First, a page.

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Re: OT: Politics [Was:Social Contract]

Matthias Julius wrote:
> Curt Howland <Howland@priss.com> writes:
>>For $200, you can get the Robinson Curriculum, a complete K-12 home 
>>study kit, except math books. Math books are $50 each, new, approx 
>>one per year depending on student speed and aptitude of course.
>>So even at the slowest, full 13 years worth of math books and the rest 
>>of it, is $850. Total. And you get to resell or reuse the math books.
> How do you do that when you have to go to work?
How do you do it *now* when you have to go to work?

>>The public schools in the United States spend MORE THAN $10,000 (TEN 
>>THOUSAND DOLLARS) per student EACH YEAR, EVERY YEAR, and it's only 
>>going up.
> Why is that so?  Just because it is a public school?  Why is a public
> school by definition so different from a private school?  Is there no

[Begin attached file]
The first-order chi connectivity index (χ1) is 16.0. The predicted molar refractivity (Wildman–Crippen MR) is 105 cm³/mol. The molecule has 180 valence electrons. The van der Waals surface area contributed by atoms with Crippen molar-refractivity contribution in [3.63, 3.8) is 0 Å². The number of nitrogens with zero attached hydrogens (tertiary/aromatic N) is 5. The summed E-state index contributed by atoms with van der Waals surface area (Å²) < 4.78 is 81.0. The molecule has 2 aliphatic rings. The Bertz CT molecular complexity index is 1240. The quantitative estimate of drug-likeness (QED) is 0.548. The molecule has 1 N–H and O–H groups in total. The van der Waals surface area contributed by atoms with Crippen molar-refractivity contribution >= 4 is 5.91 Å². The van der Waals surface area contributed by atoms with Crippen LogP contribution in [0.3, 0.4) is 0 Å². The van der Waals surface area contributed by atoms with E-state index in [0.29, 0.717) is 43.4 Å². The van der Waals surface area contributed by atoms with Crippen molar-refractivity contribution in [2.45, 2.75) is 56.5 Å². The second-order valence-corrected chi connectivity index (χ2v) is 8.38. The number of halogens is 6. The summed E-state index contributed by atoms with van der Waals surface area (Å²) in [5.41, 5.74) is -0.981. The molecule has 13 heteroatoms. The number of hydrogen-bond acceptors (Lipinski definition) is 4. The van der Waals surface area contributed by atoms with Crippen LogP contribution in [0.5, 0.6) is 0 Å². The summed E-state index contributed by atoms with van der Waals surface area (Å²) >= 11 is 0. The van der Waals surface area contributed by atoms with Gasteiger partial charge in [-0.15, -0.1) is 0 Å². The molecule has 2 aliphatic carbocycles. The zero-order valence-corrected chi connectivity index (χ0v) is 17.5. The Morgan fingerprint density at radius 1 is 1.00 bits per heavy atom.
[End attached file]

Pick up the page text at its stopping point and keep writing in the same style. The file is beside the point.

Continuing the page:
> way of making a public school more (cost-)efficient?
No.  That is the point.  By definition, government has no incentive to
be efficient.  If it did, half the problems (number pulled from my hat)
that exist in American government would likely cease to exist.  If
schools were run more like the Postal Service, that would be a step in
the right direction.  But wait, we actually have to *pay* postage.  So
if people want to continue to be able to send their kids to school for
"free," there is no way to make it efficient.


Roberto C. Sanchez

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